Bruce Brammall, The Australian, 10 July, 2022
Annoyingly, the current social lifecycle norm doesn’t work particularly well for a happy, prosperous, retirement.
Marriage, mortgage and kids, and associated variations, are expensive. Damned expensive. And while they are partly about building wealth (home) and having fun (kids), they soak up a lot of what we would otherwise like to deem “investment funds” or “free cash flow”.
But, within a few years of 50, the expense of kids drops off and the mortgage is not the constant stretch it once was.
For the first time in a long time, you have time to think just about yourself and/or your partner. And what retirement might look like for you.
That moment … when you realise you’re approaching retirement … can be a little scary. Hearts can skip a beat. And the stomach might churn a little. Then …
“Bugger. Where’s my super? What’s it doing? Doesn’t look too healthy. Or is it okay? I don’t know! Is it too late to fix things?”
The correct reaction at this point is to panic. Yes, panic. Or at least put on a face that suggests that you’re deeply concerned. And mumble to yourself a bit, about how the hell you got here so fast (when it clearly wasn’t fast at all. It’s been 50 years.)
While some people plan for retirement their whole life, most don’t. If you’re the latter and you’ve recently hit that point, it’s generally not too late to make a serious difference to your retirement.
But it’s your thing. It’s you who needs to identify the issue and make the decision to deal with it. The more you panic, the more likely you are to take action.
No-one is holding a gun to your head. If you want to survive on the Centrelink age pension, that’s your call.
I’m tipping you don’t.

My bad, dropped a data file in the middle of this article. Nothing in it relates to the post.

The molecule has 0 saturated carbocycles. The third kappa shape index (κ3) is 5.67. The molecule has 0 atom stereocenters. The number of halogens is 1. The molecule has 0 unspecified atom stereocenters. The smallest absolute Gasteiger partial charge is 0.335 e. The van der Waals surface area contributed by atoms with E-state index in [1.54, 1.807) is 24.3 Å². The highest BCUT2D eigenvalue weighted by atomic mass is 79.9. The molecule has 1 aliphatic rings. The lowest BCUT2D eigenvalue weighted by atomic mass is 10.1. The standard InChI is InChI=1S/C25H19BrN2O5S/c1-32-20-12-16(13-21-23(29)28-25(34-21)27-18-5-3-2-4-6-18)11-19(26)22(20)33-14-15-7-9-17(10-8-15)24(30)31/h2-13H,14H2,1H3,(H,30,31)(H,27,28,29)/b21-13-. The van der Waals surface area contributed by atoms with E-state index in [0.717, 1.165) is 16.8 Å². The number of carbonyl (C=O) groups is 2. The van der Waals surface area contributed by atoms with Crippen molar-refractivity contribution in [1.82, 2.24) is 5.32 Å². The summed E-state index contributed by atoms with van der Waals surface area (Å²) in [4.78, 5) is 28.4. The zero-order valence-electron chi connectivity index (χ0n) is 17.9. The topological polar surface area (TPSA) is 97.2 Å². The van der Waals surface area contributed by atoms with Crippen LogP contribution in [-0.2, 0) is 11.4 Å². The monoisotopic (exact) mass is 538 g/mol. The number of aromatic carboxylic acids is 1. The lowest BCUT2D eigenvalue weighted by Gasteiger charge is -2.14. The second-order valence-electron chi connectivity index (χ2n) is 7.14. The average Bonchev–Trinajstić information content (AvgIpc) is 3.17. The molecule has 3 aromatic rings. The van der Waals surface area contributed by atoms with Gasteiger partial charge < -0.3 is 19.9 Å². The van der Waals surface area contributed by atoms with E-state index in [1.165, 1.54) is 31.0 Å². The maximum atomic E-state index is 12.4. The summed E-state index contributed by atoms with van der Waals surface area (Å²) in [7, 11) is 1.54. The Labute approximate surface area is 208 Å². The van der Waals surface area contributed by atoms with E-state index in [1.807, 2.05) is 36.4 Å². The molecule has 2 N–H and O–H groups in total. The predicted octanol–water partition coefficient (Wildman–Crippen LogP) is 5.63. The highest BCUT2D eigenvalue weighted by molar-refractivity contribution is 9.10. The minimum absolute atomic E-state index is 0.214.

Ready, set …
To begin with, let’s think about it as the “runup to retirement”. It starts about a decade, give or take, before you think you will punch the clock for the final time.
It is a critical period to take action.
It’s never too late. Sure, it would have been way better if you’d started properly planning for this 10 or 20 years before the “runup” starts. But, kids, mortgage, etc.
What do you need to do?
Super’s tax break
First thing is to understand super. Then how to make it work for you.
Super is a government-sanctioned tax haven. It’s the government saying: “We want you to save for your own retirement. If you do, we’ll barely tax you.”
Anything that goes into super, or is earned in super, is taxed at a maximum of 15 per cent. That is, if you earn $10,000 in super, your super fund gets to keep $8500. If you personally earn an extra $10,000, you are likely to only get to keep between $6550 and $5300 (depending on your marginal tax rate).
Those thousands of extra dollars saved are powerful, year in and year out. And as balances grow and the numbers are higher, the compounding increases.
Employers have to make compulsory contributions for their team. As of 1 July, this is now 10.5 per cent of salary.
You don’t have any control over this.
What you do have control over is how much extra you contribute to super now you’ve kicked the kids out and don’t feel like the bank owns you anymore.
There are two ways to do this tax effectively – salary sacrifice and personal deductible contributions. They both wash out the same from a tax perspective, just a slightly different path.
Salary sacrifice is an arrangement where you forgo income to put away for retirement. There, the money is only taxed at 15 per cent on the way into super.
Personal deductible contributions come from savings (or money that has already been taxed). But you get a tax deduction for it.